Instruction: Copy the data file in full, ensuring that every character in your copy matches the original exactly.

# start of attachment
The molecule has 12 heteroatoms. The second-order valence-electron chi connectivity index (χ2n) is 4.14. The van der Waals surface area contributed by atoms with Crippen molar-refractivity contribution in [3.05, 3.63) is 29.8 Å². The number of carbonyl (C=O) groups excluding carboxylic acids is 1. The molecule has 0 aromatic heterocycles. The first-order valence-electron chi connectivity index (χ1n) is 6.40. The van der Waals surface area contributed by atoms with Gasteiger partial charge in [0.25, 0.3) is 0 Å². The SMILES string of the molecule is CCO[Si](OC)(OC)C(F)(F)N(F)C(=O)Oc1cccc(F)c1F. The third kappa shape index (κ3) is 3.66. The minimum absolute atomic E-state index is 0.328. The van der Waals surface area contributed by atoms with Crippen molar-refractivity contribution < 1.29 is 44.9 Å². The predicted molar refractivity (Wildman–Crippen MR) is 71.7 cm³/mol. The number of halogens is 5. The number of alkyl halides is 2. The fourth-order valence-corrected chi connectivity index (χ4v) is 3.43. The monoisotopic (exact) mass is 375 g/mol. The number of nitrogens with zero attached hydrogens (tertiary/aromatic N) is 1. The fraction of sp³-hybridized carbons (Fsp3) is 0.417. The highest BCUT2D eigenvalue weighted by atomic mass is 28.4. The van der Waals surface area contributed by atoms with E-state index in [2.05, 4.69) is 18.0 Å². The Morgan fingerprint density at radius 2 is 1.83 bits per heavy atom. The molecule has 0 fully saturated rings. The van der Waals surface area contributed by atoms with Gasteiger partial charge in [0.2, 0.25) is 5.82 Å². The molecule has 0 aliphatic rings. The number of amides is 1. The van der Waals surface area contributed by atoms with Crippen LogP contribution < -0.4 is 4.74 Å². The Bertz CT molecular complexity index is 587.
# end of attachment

The molecule has 12 heteroatoms. The second-order valence-electron chi connectivity index (χ2n) is 4.14. The van der Waals surface area contributed by atoms with Crippen molar-refractivity contribution in [3.05, 3.63) is 29.8 Å². The number of carbonyl (C=O) groups excluding carboxylic acids is 1. The molecule has 0 aromatic heterocycles. The first-order valence-electron chi connectivity index (χ1n) is 6.40. The van der Waals surface area contributed by atoms with Gasteiger partial charge in [0.25, 0.3) is 0 Å². The SMILES string of the molecule is CCO[Si](OC)(OC)C(F)(F)N(F)C(=O)Oc1cccc(F)c1F. The third kappa shape index (κ3) is 3.66. The minimum absolute atomic E-state index is 0.328. The van der Waals surface area contributed by atoms with Crippen molar-refractivity contribution < 1.29 is 44.9 Å². The predicted molar refractivity (Wildman–Crippen MR) is 71.7 cm³/mol. The number of halogens is 5. The number of alkyl halides is 2. The fourth-order valence-corrected chi connectivity index (χ4v) is 3.43. The monoisotopic (exact) mass is 375 g/mol. The number of nitrogens with zero attached hydrogens (tertiary/aromatic N) is 1. The fraction of sp³-hybridized carbons (Fsp3) is 0.417. The highest BCUT2D eigenvalue weighted by atomic mass is 28.4. The van der Waals surface area contributed by atoms with E-state index in [2.05, 4.69) is 18.0 Å². The Morgan fingerprint density at radius 2 is 1.83 bits per heavy atom. The molecule has 0 fully saturated rings. The van der Waals surface area contributed by atoms with Gasteiger partial charge in [0.2, 0.25) is 5.82 Å². The molecule has 0 aliphatic rings. The number of amides is 1. The van der Waals surface area contributed by atoms with Crippen LogP contribution < -0.4 is 4.74 Å². The Bertz CT molecular complexity index is 587.